Tuesday, 21 July 2009

Unleashing Aspiration: 'Journalist of the future comes from best off families'

The typical journalist of the future will today be growing up in a family better off than 3 in 4 of all families in the UK.
That is one of the findings of the Unleashing Aspiration - The Final Report of the Panel on Fair Access to the Professions report published today.
The report says a typical professional born in 1958 came from a family that earned 17% more than the average family income; but by 1970 the family income gap between those who went on to pursue a professional career and the average family had risen to 27% with journalism – along with accountancy – seeing the biggest shift to more social exclusivity.
It says that " Some 98% of entrants in journalism have a degree or post-graduate qualification. Less than 10% of those entering journalism have worked their way up through non-graduate, vocational, working class background."
It predicts that up to 9 in 10 new jobs in the future will be professional jobs.
The report's other findings include:
* Tomorrow’s professional is growing up in a family that is better off than 7 out of 10 families in Britain.
* The typical doctor or lawyer of the future will today be growing up in a family better off than 5 in 6 of all families in the UK.
* The typical engineer or teacher of the future will today be growing up in a family better off than 2 in 3 of all families in the future.
* Over half of professional occupations such as law and finance are currently dominated by people from independent schools which are attended by just 7% of the population. 75% of judges and 45% of top civil servants were independently schooled.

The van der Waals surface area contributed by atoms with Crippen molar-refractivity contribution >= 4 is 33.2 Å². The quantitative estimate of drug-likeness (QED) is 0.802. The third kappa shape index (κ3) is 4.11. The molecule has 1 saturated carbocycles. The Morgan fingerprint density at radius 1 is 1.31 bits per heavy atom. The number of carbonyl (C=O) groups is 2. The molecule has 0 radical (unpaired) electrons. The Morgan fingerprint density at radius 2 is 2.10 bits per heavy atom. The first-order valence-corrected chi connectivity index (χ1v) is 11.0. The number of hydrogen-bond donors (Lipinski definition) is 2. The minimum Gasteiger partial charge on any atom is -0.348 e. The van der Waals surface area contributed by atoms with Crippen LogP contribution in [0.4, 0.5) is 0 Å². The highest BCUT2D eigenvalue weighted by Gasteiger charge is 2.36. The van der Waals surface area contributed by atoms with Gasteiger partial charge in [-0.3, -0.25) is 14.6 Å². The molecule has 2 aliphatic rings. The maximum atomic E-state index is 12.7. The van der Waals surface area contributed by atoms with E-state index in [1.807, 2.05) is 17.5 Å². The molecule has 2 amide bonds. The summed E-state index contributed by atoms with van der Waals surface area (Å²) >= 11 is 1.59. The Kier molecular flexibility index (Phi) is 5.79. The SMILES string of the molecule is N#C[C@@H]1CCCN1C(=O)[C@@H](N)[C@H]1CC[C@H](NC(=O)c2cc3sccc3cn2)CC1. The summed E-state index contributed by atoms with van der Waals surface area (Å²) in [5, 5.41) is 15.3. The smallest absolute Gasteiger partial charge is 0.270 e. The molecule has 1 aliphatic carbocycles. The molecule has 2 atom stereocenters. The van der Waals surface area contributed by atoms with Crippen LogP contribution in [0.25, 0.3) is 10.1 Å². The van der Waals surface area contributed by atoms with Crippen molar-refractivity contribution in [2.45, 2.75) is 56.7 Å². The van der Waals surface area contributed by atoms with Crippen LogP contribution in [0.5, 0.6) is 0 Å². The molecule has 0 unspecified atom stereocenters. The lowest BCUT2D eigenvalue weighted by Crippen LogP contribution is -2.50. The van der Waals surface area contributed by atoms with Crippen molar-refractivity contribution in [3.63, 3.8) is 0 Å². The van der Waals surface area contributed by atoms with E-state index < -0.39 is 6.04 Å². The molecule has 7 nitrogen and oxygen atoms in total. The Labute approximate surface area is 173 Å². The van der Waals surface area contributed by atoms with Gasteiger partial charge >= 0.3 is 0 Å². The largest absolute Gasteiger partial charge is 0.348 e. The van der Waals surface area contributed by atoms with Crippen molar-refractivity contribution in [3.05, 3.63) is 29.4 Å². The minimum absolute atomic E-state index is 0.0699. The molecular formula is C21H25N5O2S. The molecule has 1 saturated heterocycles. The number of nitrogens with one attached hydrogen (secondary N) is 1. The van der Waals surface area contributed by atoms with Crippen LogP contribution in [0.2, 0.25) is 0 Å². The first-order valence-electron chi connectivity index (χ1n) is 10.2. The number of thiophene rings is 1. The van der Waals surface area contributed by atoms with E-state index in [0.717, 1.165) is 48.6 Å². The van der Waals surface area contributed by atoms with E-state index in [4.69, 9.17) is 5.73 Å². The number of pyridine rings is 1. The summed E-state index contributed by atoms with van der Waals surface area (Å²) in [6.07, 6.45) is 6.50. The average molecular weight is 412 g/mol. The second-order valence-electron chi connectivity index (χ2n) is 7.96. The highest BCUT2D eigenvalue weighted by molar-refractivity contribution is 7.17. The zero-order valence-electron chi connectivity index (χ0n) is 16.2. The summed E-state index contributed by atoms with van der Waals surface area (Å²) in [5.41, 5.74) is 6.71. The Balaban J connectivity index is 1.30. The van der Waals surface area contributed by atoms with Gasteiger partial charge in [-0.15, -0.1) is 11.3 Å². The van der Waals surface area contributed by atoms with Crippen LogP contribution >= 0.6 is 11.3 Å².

* The Report makes 88 recommendations to government, the professions, charities and others. They include:
Social Mobility
* Social mobility to be the top social policy priority for this and any future government.
* A new expert social mobility commission to advise government, professions, employers and other public bodies and oversee progress made.
* Role models to inspire young people through a high profile ‘Yes you can’ campaign backed by a volunteer network of student and young professional mentors.
* Universities to offer modular degrees and part time students to get loans.
* Fee-free higher education for students staying at home and studying at their local university, especially mature people with families.
* Supporting all universities to take into account the educational and social context of pupils’ achievement in their admissions processes.
* New partnerships between universities and local schools and professions.
Internships, the report calls for:
* Fair rules for internships through a nationally agreed Internships Code between government, employers, professions and unions.
* Internships openly advertised through a new website.
* A kite-mark for identifying high quality internships.
* Support for internships through means tested micro-loans and private finance. * All professions to undertake reviews of fair access in their professions, reporting back to Government by 2012.
* Each profession to establish clear progression routes from vocational training – including introducing apprenticeship schemes – to allow more non-graduates to start out in a professional career.

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